A brief overview of installations in thatch properties
Heating thatch properties with a stove or open fire are a popular choice for many homeowners. With such properties having a combustible roof, expert advice is essential to minimise the risk associated with any installation of solid fuel or wood heating and associated chimney work. There are some key points which homeowners should be aware of when either specifying a new installation or moving into a new property with a solid fuel heating appliance, to ensure the continued safety of both the occupants and the building.
Before purchasing and installing any sort of appliance within a thatched property, homeowners should be aware of the critical safety considerations and initially speak with their insurance provider, and in some cases, a conservation officer to ensure the installation of a solid fuel heating appliance is permitted, particularly when living in a listed property.
A HETAS Registered Installer should be consulted for advice on the best location for the appliance and permitted ways in which to install it to ensure compliance with the Building Regulations and ensure the risk of ignition of combustible roof materials in proximity is negated. This may involve additional constructional works in heightening the existing chimney stack, repairing the inner skin of the chimney so that is in sound condition and/or providing ventilation around a chimney to reduce the risk of ignition. In some rare cases, this may not be fully achievable dependent on the design of the chimney and/or property, and may even result in the installer requiring to walk away from a potential installation if compliance cannot be achieved.
For existing installations, there are some top tips that consumers can apply to ensure continued safety whilst the appliance is under fire, including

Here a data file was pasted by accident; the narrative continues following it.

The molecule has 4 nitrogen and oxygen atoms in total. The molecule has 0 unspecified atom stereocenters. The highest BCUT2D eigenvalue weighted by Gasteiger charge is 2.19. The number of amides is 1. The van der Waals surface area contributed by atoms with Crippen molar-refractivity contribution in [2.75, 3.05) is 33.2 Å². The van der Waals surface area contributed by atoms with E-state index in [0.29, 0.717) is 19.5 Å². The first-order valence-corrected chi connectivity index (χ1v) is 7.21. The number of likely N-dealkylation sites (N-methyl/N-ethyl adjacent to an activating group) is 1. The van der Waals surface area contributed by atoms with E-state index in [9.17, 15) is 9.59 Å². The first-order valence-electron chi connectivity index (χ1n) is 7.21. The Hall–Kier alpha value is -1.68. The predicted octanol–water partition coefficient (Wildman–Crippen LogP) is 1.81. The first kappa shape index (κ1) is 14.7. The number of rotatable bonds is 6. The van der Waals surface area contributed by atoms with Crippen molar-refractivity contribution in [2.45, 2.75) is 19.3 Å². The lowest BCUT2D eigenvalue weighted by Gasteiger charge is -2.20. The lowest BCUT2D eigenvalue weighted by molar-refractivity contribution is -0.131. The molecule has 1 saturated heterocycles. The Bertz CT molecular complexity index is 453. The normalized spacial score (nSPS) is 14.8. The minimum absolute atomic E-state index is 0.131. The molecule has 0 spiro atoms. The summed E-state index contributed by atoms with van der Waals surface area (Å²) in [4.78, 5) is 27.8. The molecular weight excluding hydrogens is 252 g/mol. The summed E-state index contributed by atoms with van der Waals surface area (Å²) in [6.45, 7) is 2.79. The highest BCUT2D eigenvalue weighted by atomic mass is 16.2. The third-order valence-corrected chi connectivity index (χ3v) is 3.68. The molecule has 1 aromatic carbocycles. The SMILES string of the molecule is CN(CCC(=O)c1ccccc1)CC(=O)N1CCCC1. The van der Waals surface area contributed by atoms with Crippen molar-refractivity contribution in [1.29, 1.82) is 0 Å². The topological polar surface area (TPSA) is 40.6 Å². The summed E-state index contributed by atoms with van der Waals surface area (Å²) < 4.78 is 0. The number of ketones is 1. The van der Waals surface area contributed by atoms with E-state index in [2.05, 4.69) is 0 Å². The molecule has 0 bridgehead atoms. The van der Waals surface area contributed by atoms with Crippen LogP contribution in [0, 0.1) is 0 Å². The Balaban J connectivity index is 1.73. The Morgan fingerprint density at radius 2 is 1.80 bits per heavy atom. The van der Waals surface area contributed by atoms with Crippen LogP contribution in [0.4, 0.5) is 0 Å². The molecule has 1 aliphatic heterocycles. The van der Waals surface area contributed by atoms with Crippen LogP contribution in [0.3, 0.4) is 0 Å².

Ensure the chimney is regularly swept by a HETAS Approved Chimney sweep, at least annually when burning mineral fuels and twice a year when burning wood. This is to ensure that the flue remains clear of sooty deposits, debris, and any birds that may be found to be nesting in the chimney
Ensure installation is serviced on a regular basis, check the integrity of the chimney and ensure the stack is in sound condition
It is encouraged to ensure the chimney remains open where possible, to enable flue gases to disperse freely and outside of any pressure zones.
Assessment may determine that a bird guard type cowl is required to avoid nesting within the flue, ensure that the cowl is of an open-type mesh design to again promote good flue draw.
Spark arrestors should be avoided on chimney terminals in thatched structures. This is because they can become clogged (either naturally or through lack of maintenance) restricting the free flow of combustion gases and becoming a fire hazard in themselves.
As well as ensuring the chimney remains in sound condition, there are ways in which homeowners can reduce the risk of ignition of combustible roof surface materials from any embers ejected from the flue, including;
Operating the appliance in accordance with the appliance manufacturer operating instructions, allowing the fire to burn down to a bed of embers before refuelling
Not disturbing the bed of embers during the refuelling process – do not poke or interact with any unburnt fuel, or ash within the combustion chamber whilst the appliance is alight
Take care when refuelling the appliance to only use the appliance manufacturer’s recommended fuel load and not overfill the firebed
Do not overfire the appliance – adjust the air controls accordingly in line with the appliance manufacturer’s operating instructions
Open the door slowly and in increments during the refuelling process to avoid a rush of air from entering the firebox and disturbing embers.
Avoid slumbering or operating the appliance at low outputs, and always follow manufacturers prescribed operating techniques
The HETAS Advice Hub has plenty of advice and guidance on getting the most from your stove. Some top tips include: